Defense wants to use Ahmaud Arbery’s past in trial of men accused of killing him

BRUNSWICK, Ga. — Lawyers for the men accused of killing Ahmaud Arbery want to make the dead man’s past a part of any trial.

Channel 2′s Tony Thomas traveled to Brunswick for the hearing.

Wednesday was the first time in this case the three defendants were actually in the courtroom listening to testimony.

“They then cornered him like a rat and hit him. So how does his reasoning fit into this?” asked prosecutor Linda Dunikoski said.

Prosecutors insist Arbery’s confrontational record with police has nothing to do with his 2020 killing, and any future jury shouldn’t hear about any of it.

But attorneys for defendant Travis McMichael insist Arbery’s past has everything to do with this videotaped confrontation.

“His intent and his motive is central to the case,” defense attorney Jason Sheffield said.

Travis McMichael, along with his father Greg McMichael and neighbor Roddie Bryan, say they wanted to stop Arbery when they saw him running down their street because they thought he’d just broken into a construction site.

Arbery didn’t stop, and Travis McMichael wound up shooting and killing him.

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Lawyers want to tell jurors about the time in 2013 when Arbery, who was in high school at the time, had a gun in his waistband and ran from police.

“What were your thoughts?” defense attorneys asked Glynn County School Police Chief Rodney Ellis.

“Lord, please don’t let me have to shoot this man,” Ellis said.

And then in 2017, Arbery and others were accused of shoplifting.

“I didn’t steal no TV. Where’s the TV?” Abery can be heard saying on body cam video. “I’m not going in your car. Don’t touch me, bro. You can’t touch me, bro, or touch my car, and don’t touch me.”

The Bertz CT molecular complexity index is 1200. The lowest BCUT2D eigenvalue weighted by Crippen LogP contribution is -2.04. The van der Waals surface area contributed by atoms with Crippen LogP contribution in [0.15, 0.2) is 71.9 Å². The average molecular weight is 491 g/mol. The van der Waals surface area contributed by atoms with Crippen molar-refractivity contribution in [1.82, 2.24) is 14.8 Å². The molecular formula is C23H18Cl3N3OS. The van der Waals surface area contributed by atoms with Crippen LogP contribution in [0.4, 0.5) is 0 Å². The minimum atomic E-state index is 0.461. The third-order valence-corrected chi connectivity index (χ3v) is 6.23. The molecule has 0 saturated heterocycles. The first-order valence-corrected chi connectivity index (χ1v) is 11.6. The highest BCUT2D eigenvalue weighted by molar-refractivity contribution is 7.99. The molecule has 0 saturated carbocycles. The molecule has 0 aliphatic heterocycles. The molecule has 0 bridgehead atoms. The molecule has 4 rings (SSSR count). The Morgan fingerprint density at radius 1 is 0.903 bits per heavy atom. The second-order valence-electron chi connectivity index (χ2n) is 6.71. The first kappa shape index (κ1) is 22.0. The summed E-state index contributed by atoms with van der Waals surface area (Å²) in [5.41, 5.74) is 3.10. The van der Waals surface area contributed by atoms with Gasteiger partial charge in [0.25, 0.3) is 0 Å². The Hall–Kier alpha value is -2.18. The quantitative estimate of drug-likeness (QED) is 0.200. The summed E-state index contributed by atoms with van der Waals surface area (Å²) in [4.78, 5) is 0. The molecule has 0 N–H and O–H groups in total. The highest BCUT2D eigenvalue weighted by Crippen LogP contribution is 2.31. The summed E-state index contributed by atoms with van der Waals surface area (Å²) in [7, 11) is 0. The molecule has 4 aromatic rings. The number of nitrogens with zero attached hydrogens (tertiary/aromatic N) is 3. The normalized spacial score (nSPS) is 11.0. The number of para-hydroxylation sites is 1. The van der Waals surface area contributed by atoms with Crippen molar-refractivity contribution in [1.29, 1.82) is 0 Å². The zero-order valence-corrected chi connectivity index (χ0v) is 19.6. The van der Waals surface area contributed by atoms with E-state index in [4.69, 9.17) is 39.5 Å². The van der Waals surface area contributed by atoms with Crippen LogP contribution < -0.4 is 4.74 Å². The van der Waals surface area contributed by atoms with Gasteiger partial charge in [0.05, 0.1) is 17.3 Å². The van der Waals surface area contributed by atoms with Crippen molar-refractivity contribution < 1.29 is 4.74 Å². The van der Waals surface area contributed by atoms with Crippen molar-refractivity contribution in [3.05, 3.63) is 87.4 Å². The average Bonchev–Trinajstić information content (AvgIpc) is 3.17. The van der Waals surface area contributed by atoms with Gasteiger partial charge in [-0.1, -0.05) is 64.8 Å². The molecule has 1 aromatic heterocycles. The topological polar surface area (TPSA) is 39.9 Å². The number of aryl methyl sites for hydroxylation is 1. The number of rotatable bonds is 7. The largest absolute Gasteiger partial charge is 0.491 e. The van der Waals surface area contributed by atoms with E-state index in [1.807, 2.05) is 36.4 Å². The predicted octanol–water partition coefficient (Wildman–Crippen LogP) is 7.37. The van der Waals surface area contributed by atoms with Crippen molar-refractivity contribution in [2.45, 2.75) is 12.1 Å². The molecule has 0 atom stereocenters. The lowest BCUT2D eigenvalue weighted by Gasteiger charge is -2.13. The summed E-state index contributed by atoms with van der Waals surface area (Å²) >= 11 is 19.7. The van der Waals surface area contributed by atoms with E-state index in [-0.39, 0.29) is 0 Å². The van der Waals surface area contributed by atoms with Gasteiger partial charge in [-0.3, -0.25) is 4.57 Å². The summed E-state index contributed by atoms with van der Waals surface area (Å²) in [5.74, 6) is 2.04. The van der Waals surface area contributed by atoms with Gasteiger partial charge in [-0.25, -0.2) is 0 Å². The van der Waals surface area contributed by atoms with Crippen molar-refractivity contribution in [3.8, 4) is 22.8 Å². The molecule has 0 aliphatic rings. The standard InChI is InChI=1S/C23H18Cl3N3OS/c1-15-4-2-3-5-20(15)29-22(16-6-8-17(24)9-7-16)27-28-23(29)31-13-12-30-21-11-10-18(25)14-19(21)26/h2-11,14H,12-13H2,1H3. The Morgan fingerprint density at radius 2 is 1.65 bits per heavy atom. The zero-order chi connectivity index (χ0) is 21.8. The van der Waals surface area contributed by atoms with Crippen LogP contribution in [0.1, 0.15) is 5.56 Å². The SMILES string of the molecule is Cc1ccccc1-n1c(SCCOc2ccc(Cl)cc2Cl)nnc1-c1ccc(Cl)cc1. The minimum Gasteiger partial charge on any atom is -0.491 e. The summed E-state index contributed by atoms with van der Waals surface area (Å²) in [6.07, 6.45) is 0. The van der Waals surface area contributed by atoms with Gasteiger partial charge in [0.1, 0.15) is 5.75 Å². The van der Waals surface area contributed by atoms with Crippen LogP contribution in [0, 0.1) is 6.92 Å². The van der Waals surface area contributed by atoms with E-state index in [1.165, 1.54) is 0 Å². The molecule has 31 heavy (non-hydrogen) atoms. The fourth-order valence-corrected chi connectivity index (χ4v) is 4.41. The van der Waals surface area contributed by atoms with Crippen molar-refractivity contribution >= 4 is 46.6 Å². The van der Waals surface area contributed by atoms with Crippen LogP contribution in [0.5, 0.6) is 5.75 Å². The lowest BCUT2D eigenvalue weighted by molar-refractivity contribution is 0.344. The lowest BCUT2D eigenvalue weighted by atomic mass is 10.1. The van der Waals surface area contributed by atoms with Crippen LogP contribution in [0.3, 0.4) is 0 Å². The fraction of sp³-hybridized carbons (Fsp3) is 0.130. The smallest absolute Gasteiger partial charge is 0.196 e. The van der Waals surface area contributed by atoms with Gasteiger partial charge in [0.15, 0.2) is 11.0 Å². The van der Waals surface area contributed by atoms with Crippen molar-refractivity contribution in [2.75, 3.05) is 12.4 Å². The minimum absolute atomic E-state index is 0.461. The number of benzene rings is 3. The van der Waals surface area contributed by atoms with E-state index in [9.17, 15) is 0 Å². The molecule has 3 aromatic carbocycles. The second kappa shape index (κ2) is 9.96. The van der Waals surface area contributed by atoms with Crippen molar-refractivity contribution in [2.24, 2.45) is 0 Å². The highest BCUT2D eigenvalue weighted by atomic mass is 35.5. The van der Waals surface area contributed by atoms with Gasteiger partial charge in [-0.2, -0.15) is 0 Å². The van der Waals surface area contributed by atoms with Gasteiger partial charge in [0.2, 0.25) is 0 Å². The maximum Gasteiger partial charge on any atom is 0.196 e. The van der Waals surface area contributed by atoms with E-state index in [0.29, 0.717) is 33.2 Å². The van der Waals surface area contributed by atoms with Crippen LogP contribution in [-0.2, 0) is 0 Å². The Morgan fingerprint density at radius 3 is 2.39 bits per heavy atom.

There was another heated exchange in 2017 between Brunswick police and Arbery in a park.

“What happened in 2017 has nothing to do with what happened in 2020,” Dunikoski said.

Afterwards, one of defense attorneys said he wants the appointed prosecutors from Cobb County kicked off the case.

“There’s all sorts of things happening in Cobb County that we can’t verify,” defense attorney Kevin Gough said.

Gough, who represents Bryan, wants to dig into just how close Cobb County prosecutors and District Attorney Flynn Broady are to the Arbery family and why they were chosen to handle this high profile case.

“It makes you wonder if the relationship between Brunswick and Cobb County circuits was because it was acceptable to the Arbery family,” Gough said.

Among several pretrial motions considered by the judge Wednesday was whether Cobb’s district attorney should be forced to testify and whether Cobb prosecutors should be booted from the case.

“If there was a reason for us to be disqualified, we would provide that to the court. There is no reason for DA Brody to be disqualified,” Dunikoski said. “He is the elected DA of Cobb County and the manager of this case.”

The judge denied making the Cobb DA testify but did order the state to hand over any emails and texts between the office and former Glynn County DA’s investigator and now-defendant Greg McMichael.

The judge is also considering how much of Arbery’s past can be brought up at trial.